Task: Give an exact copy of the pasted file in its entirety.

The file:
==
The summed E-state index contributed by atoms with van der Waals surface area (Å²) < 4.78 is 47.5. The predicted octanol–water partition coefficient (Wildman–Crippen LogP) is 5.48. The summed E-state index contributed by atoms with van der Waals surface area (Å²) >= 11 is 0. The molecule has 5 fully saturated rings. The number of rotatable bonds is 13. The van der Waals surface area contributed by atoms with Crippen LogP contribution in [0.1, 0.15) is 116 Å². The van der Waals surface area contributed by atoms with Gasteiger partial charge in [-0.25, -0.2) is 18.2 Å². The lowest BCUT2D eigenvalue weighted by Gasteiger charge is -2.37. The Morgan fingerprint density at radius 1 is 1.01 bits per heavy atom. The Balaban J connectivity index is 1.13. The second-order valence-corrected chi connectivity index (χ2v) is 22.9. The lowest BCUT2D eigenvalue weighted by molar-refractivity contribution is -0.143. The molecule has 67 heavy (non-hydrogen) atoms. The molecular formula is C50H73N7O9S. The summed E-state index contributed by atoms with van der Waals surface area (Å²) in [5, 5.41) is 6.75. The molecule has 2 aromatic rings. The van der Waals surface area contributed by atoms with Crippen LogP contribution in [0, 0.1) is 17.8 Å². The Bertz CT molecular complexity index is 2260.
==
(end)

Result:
The summed E-state index contributed by atoms with van der Waals surface area (Å²) < 4.78 is 47.5. The predicted octanol–water partition coefficient (Wildman–Crippen LogP) is 5.48. The summed E-state index contributed by atoms with van der Waals surface area (Å²) >= 11 is 0. The molecule has 5 fully saturated rings. The number of rotatable bonds is 13. The van der Waals surface area contributed by atoms with Crippen LogP contribution in [0.1, 0.15) is 116 Å². The van der Waals surface area contributed by atoms with Gasteiger partial charge in [-0.25, -0.2) is 18.2 Å². The lowest BCUT2D eigenvalue weighted by Gasteiger charge is -2.37. The Morgan fingerprint density at radius 1 is 1.01 bits per heavy atom. The Balaban J connectivity index is 1.13. The second-order valence-corrected chi connectivity index (χ2v) is 22.9. The lowest BCUT2D eigenvalue weighted by molar-refractivity contribution is -0.143. The molecule has 67 heavy (non-hydrogen) atoms. The molecular formula is C50H73N7O9S. The summed E-state index contributed by atoms with van der Waals surface area (Å²) in [5, 5.41) is 6.75. The molecule has 2 aromatic rings. The van der Waals surface area contributed by atoms with Crippen LogP contribution in [0, 0.1) is 17.8 Å². The Bertz CT molecular complexity index is 2260.